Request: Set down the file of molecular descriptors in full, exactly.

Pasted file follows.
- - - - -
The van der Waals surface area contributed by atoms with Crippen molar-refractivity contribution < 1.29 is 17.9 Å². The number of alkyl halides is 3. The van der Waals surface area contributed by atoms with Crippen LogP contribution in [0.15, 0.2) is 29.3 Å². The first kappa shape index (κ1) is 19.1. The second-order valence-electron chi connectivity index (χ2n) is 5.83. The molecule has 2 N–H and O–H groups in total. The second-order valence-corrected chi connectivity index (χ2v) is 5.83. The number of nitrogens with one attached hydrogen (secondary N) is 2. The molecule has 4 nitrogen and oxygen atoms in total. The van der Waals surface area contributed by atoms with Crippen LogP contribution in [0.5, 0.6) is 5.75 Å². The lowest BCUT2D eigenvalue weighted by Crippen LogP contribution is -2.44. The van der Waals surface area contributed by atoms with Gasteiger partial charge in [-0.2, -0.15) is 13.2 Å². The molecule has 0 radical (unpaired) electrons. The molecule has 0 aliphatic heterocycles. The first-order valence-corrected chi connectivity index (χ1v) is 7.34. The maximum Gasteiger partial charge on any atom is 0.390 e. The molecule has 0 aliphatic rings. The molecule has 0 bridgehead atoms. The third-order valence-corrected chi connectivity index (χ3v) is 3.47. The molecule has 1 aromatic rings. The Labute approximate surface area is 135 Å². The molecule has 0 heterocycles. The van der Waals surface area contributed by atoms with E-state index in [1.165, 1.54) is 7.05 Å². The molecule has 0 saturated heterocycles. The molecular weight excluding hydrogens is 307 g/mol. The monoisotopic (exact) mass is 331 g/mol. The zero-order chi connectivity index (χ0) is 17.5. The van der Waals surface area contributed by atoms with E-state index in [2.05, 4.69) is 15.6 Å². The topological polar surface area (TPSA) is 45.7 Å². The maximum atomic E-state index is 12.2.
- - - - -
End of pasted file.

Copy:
The van der Waals surface area contributed by atoms with Crippen molar-refractivity contribution < 1.29 is 17.9 Å². The number of alkyl halides is 3. The van der Waals surface area contributed by atoms with Crippen LogP contribution in [0.15, 0.2) is 29.3 Å². The first kappa shape index (κ1) is 19.1. The second-order valence-electron chi connectivity index (χ2n) is 5.83. The molecule has 2 N–H and O–H groups in total. The second-order valence-corrected chi connectivity index (χ2v) is 5.83. The number of nitrogens with one attached hydrogen (secondary N) is 2. The molecule has 4 nitrogen and oxygen atoms in total. The van der Waals surface area contributed by atoms with Crippen LogP contribution in [0.5, 0.6) is 5.75 Å². The lowest BCUT2D eigenvalue weighted by Crippen LogP contribution is -2.44. The van der Waals surface area contributed by atoms with Gasteiger partial charge in [-0.2, -0.15) is 13.2 Å². The molecule has 0 radical (unpaired) electrons. The molecule has 0 aliphatic heterocycles. The first-order valence-corrected chi connectivity index (χ1v) is 7.34. The maximum Gasteiger partial charge on any atom is 0.390 e. The molecule has 0 aliphatic rings. The molecule has 0 bridgehead atoms. The third-order valence-corrected chi connectivity index (χ3v) is 3.47. The molecule has 1 aromatic rings. The Labute approximate surface area is 135 Å². The molecule has 0 heterocycles. The van der Waals surface area contributed by atoms with E-state index in [1.165, 1.54) is 7.05 Å². The molecule has 0 saturated heterocycles. The molecular weight excluding hydrogens is 307 g/mol. The monoisotopic (exact) mass is 331 g/mol. The zero-order chi connectivity index (χ0) is 17.5. The van der Waals surface area contributed by atoms with E-state index in [2.05, 4.69) is 15.6 Å². The topological polar surface area (TPSA) is 45.7 Å². The maximum atomic E-state index is 12.2.